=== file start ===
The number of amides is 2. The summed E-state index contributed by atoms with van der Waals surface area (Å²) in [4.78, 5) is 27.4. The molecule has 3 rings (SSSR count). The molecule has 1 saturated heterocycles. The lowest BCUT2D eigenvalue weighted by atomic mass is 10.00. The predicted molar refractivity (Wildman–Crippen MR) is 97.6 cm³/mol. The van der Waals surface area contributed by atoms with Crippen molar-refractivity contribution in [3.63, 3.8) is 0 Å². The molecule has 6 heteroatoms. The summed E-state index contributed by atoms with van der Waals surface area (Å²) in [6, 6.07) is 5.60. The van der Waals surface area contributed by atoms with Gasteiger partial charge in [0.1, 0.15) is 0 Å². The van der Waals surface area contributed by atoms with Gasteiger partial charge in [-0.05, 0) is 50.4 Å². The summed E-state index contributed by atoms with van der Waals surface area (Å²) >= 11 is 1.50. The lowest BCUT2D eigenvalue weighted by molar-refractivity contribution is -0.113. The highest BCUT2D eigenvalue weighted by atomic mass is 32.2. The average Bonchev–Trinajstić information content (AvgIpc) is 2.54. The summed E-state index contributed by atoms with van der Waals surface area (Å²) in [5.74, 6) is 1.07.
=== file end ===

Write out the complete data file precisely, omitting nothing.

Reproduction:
The number of amides is 2. The summed E-state index contributed by atoms with van der Waals surface area (Å²) in [4.78, 5) is 27.4. The molecule has 3 rings (SSSR count). The molecule has 1 saturated heterocycles. The lowest BCUT2D eigenvalue weighted by atomic mass is 10.00. The predicted molar refractivity (Wildman–Crippen MR) is 97.6 cm³/mol. The van der Waals surface area contributed by atoms with Crippen molar-refractivity contribution in [3.63, 3.8) is 0 Å². The molecule has 6 heteroatoms. The summed E-state index contributed by atoms with van der Waals surface area (Å²) in [6, 6.07) is 5.60. The van der Waals surface area contributed by atoms with Gasteiger partial charge in [0.1, 0.15) is 0 Å². The van der Waals surface area contributed by atoms with Gasteiger partial charge in [-0.05, 0) is 50.4 Å². The summed E-state index contributed by atoms with van der Waals surface area (Å²) >= 11 is 1.50. The lowest BCUT2D eigenvalue weighted by molar-refractivity contribution is -0.113. The highest BCUT2D eigenvalue weighted by atomic mass is 32.2. The average Bonchev–Trinajstić information content (AvgIpc) is 2.54. The summed E-state index contributed by atoms with van der Waals surface area (Å²) in [5.74, 6) is 1.07.